How Do Estate Taxes Work
Estate taxes are assigned and implemented on all assets that an individual claims ownership of. When considering assets on a federal level of evaluation, these assets include anything up to two million dollars excess. In general, assets can include pretty much anything, from a lawn mower to cars and boats, etc. However, other things are considered assets as well that one may be unaware of. These include documents and policies such as life insurance as well as retirement savings accounts such as a 401K. Jewelry and other items are also considered.
When considering the prospect of estate taxes when one is married with a spouse this is a different scenario. If one spouse passes away, there is generally no estate tax assigned on the event of one individual’s death. One of the laws that are upheld in the United States entitles an individual to give and assign as many assets to a spouse and partner in death and life with no penalties. Thus if one spouse decides to give all assets to the other individual in the event of death, all of those assets would move to the other individual without any of them requiring the pay of taxes.
Only in the occurrence of the second death of the couple does the estate tax come into play. Here is where most individuals make their biggest mistake. Many individuals assume from hearing of other accounts of friends or relatives not being assessed an estate tax at the first death that in this circumstance no estate tax is assessed at all. However, estate taxes are assessed after the second death in all circumstances.
The reason that the first death does not bring with it the estate taxes is because of a legal term referred to as “the unlimited marital deduction”. And this refers to the unlimited sum
transfer discussed prior. If someone is looking to preserve their assets from being exposed to estate taxes in the future when a second death occurs, one needs to become knowledgeable of a subject referred to as unified credit. This refers to an available amount of credit that does not have to be subject to taxes if the first death did not transfer assets to a surviving spouse.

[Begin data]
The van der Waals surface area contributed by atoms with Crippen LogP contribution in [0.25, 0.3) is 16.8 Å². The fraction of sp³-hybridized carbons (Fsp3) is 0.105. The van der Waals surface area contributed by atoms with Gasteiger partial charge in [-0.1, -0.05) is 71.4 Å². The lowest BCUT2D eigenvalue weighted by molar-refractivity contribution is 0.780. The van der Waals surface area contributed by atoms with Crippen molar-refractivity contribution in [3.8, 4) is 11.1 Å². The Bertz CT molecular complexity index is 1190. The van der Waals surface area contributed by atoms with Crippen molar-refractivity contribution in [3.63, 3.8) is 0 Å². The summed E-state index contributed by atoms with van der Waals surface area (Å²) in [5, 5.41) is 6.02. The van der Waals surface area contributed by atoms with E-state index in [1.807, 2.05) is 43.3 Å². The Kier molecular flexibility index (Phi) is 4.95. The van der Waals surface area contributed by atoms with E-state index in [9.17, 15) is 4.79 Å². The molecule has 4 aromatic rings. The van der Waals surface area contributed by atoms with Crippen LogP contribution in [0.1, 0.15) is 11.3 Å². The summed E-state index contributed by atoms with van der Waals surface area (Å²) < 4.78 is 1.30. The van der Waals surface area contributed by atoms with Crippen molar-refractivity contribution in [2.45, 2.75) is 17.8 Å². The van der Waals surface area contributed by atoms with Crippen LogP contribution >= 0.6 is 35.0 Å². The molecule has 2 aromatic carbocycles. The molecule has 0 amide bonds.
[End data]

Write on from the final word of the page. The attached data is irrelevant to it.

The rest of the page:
The sum right now that can be used as unified credit is 2 million dollars and will rise in 2009 to 3.5 million dollars. This estate tax will be eliminated in the year 2010 altogether. There will be no tax, but exemption declines begin at one million dollars. By 2011 there is a substantial estate tax that many people will pay that was avoided in previous years. So now many people are concerned with figuring out how to preserve a certain amount of money without having to pay the hefty estate taxes on that amount.
The way to go about this is to set up a trust. You should set up the trust with a number being the maximum amount that one can set aside and still avoid the taxes on that amount. That maximum amount again is two million dollars. Two million dollars can be set up in a trust and one can avoid paying the estate tax on that amount. If the trust individual had more than two million dollars the excess should be put into another trust that is asset protected, however, it will not be tax protected. A trust should be asset protected, credit protected, future marriage protected, and then tax protected up to the sum of two million dollars. In general, trusts give one the control over their finances and what occurs in the future.